Saudi prince wants to set up political party
A reformist Saudi prince has called for the creation of a political party in the ultra-conservative desert kingdom where parties are banned.
The initiative of Talal bin Abdul Aziz, father of billionaire businessman Prince Al-Walid, is "a reaction to the policy of 'exclusion' in the decision-making process," his office said in a statement posted on his website Monday.
Prince Talal, who is a half-brother of King Abdullah, said the creation of such a party as part of a "futuristic vision" of Saudi Arabia depended on a decision by the king.
The monarch "plays a vital role in achieving important reforms but the pace deserves to be stepped up", stressed the prince, who once served as finance minister but has been sidelined and no longer holds any official post.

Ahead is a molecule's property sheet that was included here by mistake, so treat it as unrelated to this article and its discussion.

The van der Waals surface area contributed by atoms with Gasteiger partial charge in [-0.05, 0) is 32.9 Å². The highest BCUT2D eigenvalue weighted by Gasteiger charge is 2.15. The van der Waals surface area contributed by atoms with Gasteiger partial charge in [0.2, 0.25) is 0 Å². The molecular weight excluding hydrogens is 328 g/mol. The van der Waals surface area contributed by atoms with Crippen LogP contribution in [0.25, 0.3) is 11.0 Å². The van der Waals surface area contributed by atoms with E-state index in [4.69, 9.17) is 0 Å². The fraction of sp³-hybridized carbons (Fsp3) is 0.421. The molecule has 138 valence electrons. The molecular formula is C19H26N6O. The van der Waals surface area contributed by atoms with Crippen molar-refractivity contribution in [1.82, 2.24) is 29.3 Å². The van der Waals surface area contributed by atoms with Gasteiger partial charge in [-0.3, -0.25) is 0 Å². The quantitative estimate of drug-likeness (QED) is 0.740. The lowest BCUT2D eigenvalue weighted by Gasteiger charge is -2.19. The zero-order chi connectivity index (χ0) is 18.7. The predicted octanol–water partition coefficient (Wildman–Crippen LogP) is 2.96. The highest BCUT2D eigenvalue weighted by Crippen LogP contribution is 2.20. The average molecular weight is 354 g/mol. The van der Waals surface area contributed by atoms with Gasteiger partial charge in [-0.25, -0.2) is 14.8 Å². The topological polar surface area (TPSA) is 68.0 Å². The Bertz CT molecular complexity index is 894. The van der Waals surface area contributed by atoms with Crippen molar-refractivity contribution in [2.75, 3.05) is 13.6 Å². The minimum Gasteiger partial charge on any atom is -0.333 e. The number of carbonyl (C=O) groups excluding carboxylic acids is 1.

He called for a separation between the executive, legislative and judiciary branches, and for an elected parliament in Saudi Arabia, which has an appointed all-male consultative council without legislative powers.
In August 2004, Prince Talal, who is now in his 70s, criticised Islamist radicals in Saudi Arabia and said the oil-rich kingdom was not a theocratic state despite applying sharia, or Islamic law.
He said a year later that the kingdom needed political reforms ahead of social and economic restructuring.